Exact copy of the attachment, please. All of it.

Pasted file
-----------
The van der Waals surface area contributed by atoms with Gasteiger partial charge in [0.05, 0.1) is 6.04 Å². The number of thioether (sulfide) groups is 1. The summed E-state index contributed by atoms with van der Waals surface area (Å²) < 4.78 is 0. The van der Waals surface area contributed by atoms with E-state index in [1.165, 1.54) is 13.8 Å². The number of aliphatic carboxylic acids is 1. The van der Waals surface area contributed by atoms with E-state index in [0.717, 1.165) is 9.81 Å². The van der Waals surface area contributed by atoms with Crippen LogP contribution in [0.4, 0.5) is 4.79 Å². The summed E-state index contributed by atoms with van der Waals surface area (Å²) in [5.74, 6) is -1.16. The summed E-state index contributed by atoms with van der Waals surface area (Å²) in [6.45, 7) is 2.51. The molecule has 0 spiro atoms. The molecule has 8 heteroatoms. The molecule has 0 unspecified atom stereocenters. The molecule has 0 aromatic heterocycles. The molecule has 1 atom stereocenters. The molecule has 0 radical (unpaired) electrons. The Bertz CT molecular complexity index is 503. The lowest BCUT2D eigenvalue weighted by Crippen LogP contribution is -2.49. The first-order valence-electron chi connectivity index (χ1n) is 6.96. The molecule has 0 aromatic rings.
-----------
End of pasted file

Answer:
The van der Waals surface area contributed by atoms with Gasteiger partial charge in [0.05, 0.1) is 6.04 Å². The number of thioether (sulfide) groups is 1. The summed E-state index contributed by atoms with van der Waals surface area (Å²) < 4.78 is 0. The van der Waals surface area contributed by atoms with E-state index in [1.165, 1.54) is 13.8 Å². The number of aliphatic carboxylic acids is 1. The van der Waals surface area contributed by atoms with E-state index in [0.717, 1.165) is 9.81 Å². The van der Waals surface area contributed by atoms with Crippen LogP contribution in [0.4, 0.5) is 4.79 Å². The summed E-state index contributed by atoms with van der Waals surface area (Å²) in [5.74, 6) is -1.16. The summed E-state index contributed by atoms with van der Waals surface area (Å²) in [6.45, 7) is 2.51. The molecule has 0 spiro atoms. The molecule has 8 heteroatoms. The molecule has 0 unspecified atom stereocenters. The molecule has 0 aromatic heterocycles. The molecule has 1 atom stereocenters. The molecule has 0 radical (unpaired) electrons. The Bertz CT molecular complexity index is 503. The lowest BCUT2D eigenvalue weighted by Crippen LogP contribution is -2.49. The first-order valence-electron chi connectivity index (χ1n) is 6.96. The molecule has 0 aromatic rings.